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10876Re: [GTh] Bovon on Names and Numbers (2)

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  • Mike Grondin
    Apr 8, 2014
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      The number 100 (=R in the Greek alpha-numeric system) is relevant to
      Coptic Thomas for several reasons, some obvious, some hidden:
      (1) The Parable of the Lost Sheep (Th 107 // Matt & Luke, but not Mark)
      (2) Th 100 (taxes to Caesar), which has a canonical core of 100 letters
      (3) Greek words/names and the letters in them both multiples of 100
      Since these items include compositional principles not apparent on
      the written page, I think we're here as close as we'll ever get to being
      inside the mind of the composers of Coptic Thomas. We should also
      consider the Parable of the Sower, which contains the number 100 in
      all the Synoptics, but not in Thomas (Th 9):
      Mark: 30, 60, 100
      Matt: 100, 60, 30
      Luke: 100
      Thom: 60, 120
      In my readings, both Bovon (Names and Numbers in Early Christianity,
      reprinted in New Testament and Christian Apocrypha) and Parsons
      (Exegesis "By the Numbers") have sections discussing the number 100.
      Here's what Bovon wrote (NTCA, p. 32):
      > Any scholarly examination of ancient texts and their number
      > should also consider the so-called flexio digitorum. Passing
      from tens to
      > hundreds was particularly important, because counting up to 99
      > executed by the left hand, while counting from 100 on up was done
      > the right hand. Remembering that the left side was considered a
      > one, the passage to 100 was considered with pleasure. ... It is
      > not surprising that the Gospel of Truth established a
      connection between
      > the lost sheep and the fate of the whole flock. The shepherd not only
      > the single animal but preserved or re-established the whole group. "He
      > the shepherd who left behind the ninety-nine sheep which were not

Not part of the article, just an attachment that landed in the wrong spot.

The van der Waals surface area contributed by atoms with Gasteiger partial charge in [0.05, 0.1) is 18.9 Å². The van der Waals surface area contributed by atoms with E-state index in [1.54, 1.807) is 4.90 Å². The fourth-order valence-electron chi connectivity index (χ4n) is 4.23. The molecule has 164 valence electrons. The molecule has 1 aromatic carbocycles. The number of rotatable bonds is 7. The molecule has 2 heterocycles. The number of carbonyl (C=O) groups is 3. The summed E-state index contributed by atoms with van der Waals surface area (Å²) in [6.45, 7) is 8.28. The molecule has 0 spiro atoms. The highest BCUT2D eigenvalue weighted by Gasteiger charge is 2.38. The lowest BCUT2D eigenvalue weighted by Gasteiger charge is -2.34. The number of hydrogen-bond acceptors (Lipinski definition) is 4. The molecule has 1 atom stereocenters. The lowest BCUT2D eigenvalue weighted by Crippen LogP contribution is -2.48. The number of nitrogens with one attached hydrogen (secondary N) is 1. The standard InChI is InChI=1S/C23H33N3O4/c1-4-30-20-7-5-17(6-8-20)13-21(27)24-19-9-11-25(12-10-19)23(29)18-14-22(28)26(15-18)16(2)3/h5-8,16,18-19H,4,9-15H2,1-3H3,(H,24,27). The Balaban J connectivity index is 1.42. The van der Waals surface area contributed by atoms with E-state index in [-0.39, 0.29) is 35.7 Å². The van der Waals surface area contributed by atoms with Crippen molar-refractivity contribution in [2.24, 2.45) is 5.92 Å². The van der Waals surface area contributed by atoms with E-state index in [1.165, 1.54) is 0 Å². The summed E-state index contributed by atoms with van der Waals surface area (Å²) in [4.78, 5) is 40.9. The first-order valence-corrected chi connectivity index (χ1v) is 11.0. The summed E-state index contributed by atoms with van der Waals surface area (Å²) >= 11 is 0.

> He went searching for the one that had gone astray. He rejoiced
      when he
      > found it, for ninety-nine is a number that is in the left hand that
      holds it.
      > But when the one is found, the entire number passes to the right
      > As that which lacks the one -- that is, the entire right [hand] --
      > what was deficient and takes it from the left hand side and brings
      [it] to
      > the right, so too the number becomes one hundred. It is the sign of
      > one who is in their sound; it is the Father." Even if the last
      > remains enigmatic*, the interpretation of the parable manifests a
      > ecclesiological component. It is as much the fate of the whole
      > that is at stake as the destiny of a single soul.
      (* I think that the sound referred to is the 'bah' of ABBA, 'father' -- MG)
      > Should we dismiss this interpretation of the Lukan parallel? I
      > hesitate, because it seems probable that the choice by Jesus or Q
      > 99 was not accidental in the original version and that the joy of
      > shepherd relied on the well-being of his flock as much as the
      > of the lost sheep.
      It should also be noted that 100 was the beginning of the third and highest
      of the three enneads of the Greek and Hebrew alpha-numeric systems,
      thereby likely (IMO) to have enjoyed elevated status over the ones and tens.
      If, for example, 100 was regarded as "the sign of the Father", then the third
      ennead could have been considered the realm of the Father. As to "the Monad"
      (=one), tens multiples of it were probably considered symbolically related to it.
      Mike Grondin